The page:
Monday, January 31, 2011

Revolution and the disposesed elites

As I have noted previously, a system under stress can maintain some form of cohesion almost indefinitely provided its elite groups maintain ranks.  When one of the previously "inside" groups feels that it is no longer receiving its due share, trouble begins.

Thus it is in Tunisia:
Ben Ali's fate may have been sealed when military officers -- who had been marginalized by the regime as it lavished money on family members and corrupt business elites -- demonstrated a willingness to stand down and protect protesters from the police and internal security services.  from Michael Koplow, Why Tunisia's Revolution is Islamist Free. Foreign Policy.  Hat tip Naked Capitalism
And as to the underlying causes.

Providing cheap food to the masses is part of an unwritten pact between Arab dictators and their people. Since the 1950s, authoritarian Arab regimes have committed to distributing subsidized food staples such as bread, milk and eggs to their populations in exchange for political quiescence…

Antiquated and inefficient subsidy systems from Rabat to Riyadh are now buckling under the pressure of record-high global food (and fuel) prices. Arab governments face the dilemma: absorb the extra costs of food inflation into national subsidy programmers at the risk of deepening budget deficits, or permit domestic food prices to rise at the risk of social unrest.

Tunisia appears to have chosen unwisely.

Of course, food inflation is not a problem on its own. It is the combustible mixture of poverty, high unemployment, economic disparity, and rising living costs that has turned the region into a powder keg.

Arab Labor Organization (ALO) figures show that Arab countries have among the highest unemployment rates in the world – an average of 14.5 percent in fiscal year 2007/08 compared with the international average of 5.7 percent. The rates may even be higher if one accepts unofficial estimates.
According to national figures, more than 20 percent of Egyptians live on less than two dollars per day, the UN-recognized poverty threshold. In Algeria, about 23 percent of the population lives below the poverty line, while in Morocco it is 14.3 percent, in Tunisia it is 12.8 percent, and in Yemen the rate exceeds 45 percent. from Cam McGrath, Arib Regimes Fear Bread Intifadah, IPS.
If you replace statements like "cheap food to the masses" with Wal-mart, and "authoritarian regime" with Wall Street financed Oligarchy, you might begin to see a continuum from where the Arabs are and where we are.

Sunday, January 30, 2011

Link Post: Apparently we should be rioting as well

A quick link post.  ht naked capitalism

From Washington's Bog

Inequality in the United States is Worse than in Egypt, Tunisia, or Yemen
Egyptian, Tunisian and Yemeni protesters all say that inequality is one of the main reasons they're protesting.

However, the U.S. actually has much greater inequality than in any of those countries.

Friday, January 28, 2011

Apocalyptic Poets -Al Gore

Title Unknown
by Al Gore

One thin September soon
A floating continent disappears
In midnight sun
Vapors rise as
Fever settles on an acid sea
Neptune's bones dissolve

Snow glides from the mountain
Ice fathers floods for a season
A hard rain comes quickly

Then dirt is parched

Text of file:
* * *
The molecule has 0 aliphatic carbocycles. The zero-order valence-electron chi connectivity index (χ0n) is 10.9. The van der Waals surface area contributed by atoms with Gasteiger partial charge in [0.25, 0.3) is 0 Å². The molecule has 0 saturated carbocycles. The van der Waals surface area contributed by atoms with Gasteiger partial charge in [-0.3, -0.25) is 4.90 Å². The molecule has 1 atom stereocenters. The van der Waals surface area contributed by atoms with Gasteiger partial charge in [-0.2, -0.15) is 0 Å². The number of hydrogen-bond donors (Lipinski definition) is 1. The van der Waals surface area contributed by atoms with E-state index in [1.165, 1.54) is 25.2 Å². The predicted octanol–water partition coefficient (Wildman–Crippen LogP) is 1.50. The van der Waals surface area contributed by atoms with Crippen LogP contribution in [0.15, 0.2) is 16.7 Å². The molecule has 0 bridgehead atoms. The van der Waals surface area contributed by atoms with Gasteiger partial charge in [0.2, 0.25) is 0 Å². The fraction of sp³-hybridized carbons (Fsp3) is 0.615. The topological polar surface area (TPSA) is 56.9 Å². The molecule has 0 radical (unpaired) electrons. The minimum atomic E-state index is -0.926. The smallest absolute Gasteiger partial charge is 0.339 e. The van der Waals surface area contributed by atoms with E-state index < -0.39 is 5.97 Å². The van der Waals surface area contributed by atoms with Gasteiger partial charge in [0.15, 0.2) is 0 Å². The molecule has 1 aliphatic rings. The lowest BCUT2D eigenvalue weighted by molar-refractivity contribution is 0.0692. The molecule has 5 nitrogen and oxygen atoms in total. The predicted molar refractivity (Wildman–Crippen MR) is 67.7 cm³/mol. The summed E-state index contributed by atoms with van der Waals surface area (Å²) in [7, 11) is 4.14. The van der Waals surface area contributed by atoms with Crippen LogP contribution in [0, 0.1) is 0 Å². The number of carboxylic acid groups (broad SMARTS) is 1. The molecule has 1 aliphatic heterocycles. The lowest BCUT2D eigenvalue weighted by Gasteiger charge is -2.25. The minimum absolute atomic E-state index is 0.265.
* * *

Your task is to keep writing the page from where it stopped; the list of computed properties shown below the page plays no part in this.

Kindling is placed in the forest
For the lightning's celebration

Unknown creatures
Take their leave, unmourned
Horsemen ready their stirrups

Passion seeks heroes and friends
The bell of the city
On the hill is rung

The shepherd cries
The hour of choosing has arrived
Here are your tools

Apparently found on page 28 of his book Our Choice.  I am not aware of it having a title.  I have not read the book.  I would in general agree that is our choice. 

I am not a big fan of Al Gore, finding him to be a bit odd (for a presidential candidate) at times.  I  recall an NPR discussion with a weather scientist who was working in the  extreme north at the time that An Inconvenient Truth came out.  He was clearly concerned about global climate change, but was a bit worried that many of the findings in the movie could not be backed up by the current research.  My guess was that the scientist was worried that the issue would become even more of political affiliation rather than scientific research:  IMO he was correct.

When you look at a collection of your typical survivalist-preparer (or as I like to say extender) sites, all sorts of potential catastrophes are discussed without the blink of an eye: asteroids, EMP, nuclear war, pandemic flu, peak oil.  But one subject is very sparsely discussed:  global warming.

The problem isn't so much that global warming has become politicized.  But that it has been politicized by the wrong side.  It has become the issue of the Democrats!  And the Democrats are the party of gun control!  It is somewhat the same problem that African Americans often have.  They are easily the most socially conservative group within the Democratic Party, but the Republicans staunch opposition to civil rights (less so affirmative action) has kept them solidly in place.  It is also true that their are a fair number of Democrats (see Heath Shuler) are not in the gun control camp.  But if gun confiscation were to take place through the political process: that is likely where it would come from.

I have generally been suspicious of much of the rhetoric of global warming.  But I have seen enough evidence outside of the political sphere to make it one of my top concerns going forward.  The likely end result is that we will burn up every bit of carbon fuel we can get our hands on, and then see if we run out before we melt ourselves.  So I am skeptical about positive solutions going forward.

I would like to see more prepares take the issue seriously.  I am not sure I would put it at the top of the list, but I would certainly put it in the top five and review its status closely.